There are times when it becomes obvious to me that some individuals do not understand what’s involved in the operation of a museum like Mennonite Heritage Village.
Earlier this year, Becky Kornelson told me about the diaries and letters that her late father, Almon Reimer, left for their family to read.
More than 4,000 guests attended Steinbach’s Canada Day celebrations at Mennonite Heritage Village (MHV) on Sunday, July 1.
The Manitoba Food History Project food truck has been parked in the Mennonite Heritage Village parking lot for over a week now, and will be there until July 7.
How does one manage when there is too much to do, especially when the “maintenance” items on the list are quite important and the “projects” are of high value? Strategic priority management, cooperation and diplomacy are helpful, perhaps even essential.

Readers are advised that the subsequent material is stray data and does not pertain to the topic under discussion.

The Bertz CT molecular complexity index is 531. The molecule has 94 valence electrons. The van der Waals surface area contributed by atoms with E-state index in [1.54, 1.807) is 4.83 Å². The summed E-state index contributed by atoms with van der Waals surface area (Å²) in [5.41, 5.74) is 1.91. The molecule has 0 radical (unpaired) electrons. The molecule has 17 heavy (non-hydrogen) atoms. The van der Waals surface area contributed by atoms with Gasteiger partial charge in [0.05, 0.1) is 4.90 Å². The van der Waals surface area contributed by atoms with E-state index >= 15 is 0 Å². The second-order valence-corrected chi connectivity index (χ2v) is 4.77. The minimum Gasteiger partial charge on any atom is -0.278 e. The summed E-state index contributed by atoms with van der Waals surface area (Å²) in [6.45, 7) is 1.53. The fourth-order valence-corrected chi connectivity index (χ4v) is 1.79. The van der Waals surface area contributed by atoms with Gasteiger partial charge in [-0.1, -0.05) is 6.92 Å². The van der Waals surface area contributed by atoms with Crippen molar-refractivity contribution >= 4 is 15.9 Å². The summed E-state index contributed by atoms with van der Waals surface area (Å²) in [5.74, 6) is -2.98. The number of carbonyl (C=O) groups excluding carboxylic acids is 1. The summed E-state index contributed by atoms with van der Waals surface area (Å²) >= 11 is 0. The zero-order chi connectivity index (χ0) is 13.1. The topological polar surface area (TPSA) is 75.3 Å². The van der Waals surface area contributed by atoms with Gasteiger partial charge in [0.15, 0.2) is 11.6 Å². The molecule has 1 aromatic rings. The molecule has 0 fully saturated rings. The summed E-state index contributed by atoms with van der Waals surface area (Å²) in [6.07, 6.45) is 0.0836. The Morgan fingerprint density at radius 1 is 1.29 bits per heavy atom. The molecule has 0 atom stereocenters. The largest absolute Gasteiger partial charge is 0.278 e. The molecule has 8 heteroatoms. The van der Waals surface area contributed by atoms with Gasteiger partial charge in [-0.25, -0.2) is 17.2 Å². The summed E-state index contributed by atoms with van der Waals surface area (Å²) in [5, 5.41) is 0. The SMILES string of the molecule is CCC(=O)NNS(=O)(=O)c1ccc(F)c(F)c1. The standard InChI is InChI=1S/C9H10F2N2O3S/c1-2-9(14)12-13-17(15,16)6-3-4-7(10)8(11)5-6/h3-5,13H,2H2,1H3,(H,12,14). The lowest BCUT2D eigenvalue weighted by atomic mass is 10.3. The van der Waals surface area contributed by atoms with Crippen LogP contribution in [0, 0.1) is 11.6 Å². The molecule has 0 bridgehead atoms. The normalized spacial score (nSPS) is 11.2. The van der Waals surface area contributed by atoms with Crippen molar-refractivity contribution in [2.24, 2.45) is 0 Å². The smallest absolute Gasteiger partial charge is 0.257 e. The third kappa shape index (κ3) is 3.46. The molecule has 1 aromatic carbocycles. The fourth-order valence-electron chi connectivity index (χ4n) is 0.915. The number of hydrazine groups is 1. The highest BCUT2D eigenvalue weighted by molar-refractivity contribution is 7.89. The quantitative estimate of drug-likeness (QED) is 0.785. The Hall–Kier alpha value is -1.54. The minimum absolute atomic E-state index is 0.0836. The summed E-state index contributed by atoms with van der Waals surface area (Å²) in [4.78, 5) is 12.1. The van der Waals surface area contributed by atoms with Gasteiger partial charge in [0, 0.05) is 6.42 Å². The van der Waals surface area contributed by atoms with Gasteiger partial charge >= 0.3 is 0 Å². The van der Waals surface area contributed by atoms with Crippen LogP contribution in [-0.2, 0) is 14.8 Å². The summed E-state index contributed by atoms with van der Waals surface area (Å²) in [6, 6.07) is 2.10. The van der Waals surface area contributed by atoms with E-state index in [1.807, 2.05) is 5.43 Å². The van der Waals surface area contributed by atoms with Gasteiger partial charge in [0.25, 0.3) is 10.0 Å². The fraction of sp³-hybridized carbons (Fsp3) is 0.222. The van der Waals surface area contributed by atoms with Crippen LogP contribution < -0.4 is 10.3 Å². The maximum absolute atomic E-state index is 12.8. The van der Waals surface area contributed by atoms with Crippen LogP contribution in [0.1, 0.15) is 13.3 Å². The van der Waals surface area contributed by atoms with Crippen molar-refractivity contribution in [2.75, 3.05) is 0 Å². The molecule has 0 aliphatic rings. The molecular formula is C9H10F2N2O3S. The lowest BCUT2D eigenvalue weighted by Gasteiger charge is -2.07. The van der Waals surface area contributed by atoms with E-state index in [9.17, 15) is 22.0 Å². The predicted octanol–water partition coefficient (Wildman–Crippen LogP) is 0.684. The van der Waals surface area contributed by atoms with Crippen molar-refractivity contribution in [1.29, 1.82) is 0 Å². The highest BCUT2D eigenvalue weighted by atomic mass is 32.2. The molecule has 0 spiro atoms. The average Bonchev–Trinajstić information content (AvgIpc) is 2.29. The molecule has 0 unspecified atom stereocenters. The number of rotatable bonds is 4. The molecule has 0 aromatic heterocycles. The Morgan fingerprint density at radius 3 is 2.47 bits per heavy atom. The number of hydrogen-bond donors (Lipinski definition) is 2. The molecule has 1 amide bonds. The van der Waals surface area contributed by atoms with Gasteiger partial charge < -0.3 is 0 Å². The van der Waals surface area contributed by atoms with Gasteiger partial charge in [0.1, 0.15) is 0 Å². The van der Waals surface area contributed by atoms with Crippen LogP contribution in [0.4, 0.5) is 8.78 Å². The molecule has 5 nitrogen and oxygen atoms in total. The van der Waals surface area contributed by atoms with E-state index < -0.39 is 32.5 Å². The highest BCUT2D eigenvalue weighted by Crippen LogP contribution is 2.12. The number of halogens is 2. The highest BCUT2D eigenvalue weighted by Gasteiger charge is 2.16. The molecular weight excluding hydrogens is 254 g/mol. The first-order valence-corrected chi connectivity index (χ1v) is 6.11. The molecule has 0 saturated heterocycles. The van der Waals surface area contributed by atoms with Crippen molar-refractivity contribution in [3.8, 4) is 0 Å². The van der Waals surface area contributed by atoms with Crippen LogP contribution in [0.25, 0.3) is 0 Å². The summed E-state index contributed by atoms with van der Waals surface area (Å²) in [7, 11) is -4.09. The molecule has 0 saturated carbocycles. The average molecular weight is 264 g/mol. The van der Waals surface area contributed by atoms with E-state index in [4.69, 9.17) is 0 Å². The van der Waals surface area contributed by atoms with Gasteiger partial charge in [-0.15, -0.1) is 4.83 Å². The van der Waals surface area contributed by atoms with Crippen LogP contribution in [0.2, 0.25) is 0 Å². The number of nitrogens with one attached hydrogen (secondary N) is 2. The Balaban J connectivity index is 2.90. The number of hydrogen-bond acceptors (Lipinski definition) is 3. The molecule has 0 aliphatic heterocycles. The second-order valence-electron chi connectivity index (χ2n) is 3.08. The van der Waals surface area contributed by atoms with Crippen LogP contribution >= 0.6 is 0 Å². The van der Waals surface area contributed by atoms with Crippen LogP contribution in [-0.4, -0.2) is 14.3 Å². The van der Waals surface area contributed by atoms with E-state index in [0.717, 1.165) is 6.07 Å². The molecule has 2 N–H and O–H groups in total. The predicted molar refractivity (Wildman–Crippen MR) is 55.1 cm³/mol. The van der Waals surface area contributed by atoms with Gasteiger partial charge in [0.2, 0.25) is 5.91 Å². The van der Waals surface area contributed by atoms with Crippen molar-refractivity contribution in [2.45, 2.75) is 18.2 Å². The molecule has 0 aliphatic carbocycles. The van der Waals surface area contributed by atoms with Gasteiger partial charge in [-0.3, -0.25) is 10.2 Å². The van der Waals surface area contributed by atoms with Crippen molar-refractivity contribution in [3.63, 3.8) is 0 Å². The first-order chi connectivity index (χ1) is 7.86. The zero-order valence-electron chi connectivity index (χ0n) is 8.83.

We aren’t often invited to enter a food truck, tell stories and prepare one of our favourite old recipes. Normally we purchase food from the proprietor of such a venue.
Every now and then, we at Mennonite Heritage Village feel sorry for ourselves. Actually, we have a lot to be thankful for and few reasons to feel that way.
An exhibit like The Art of Mennonite Clocks, currently on display in our Gerhard Ens Gallery, doesn’t happen without a lot of cooperation.
“I have good news and bad news,” was what the late Arthur Kroeger said to me on the phone in June of 2013. The good news was that he had managed to repair my clock, but the bad news was that it was not a Kroeger clock.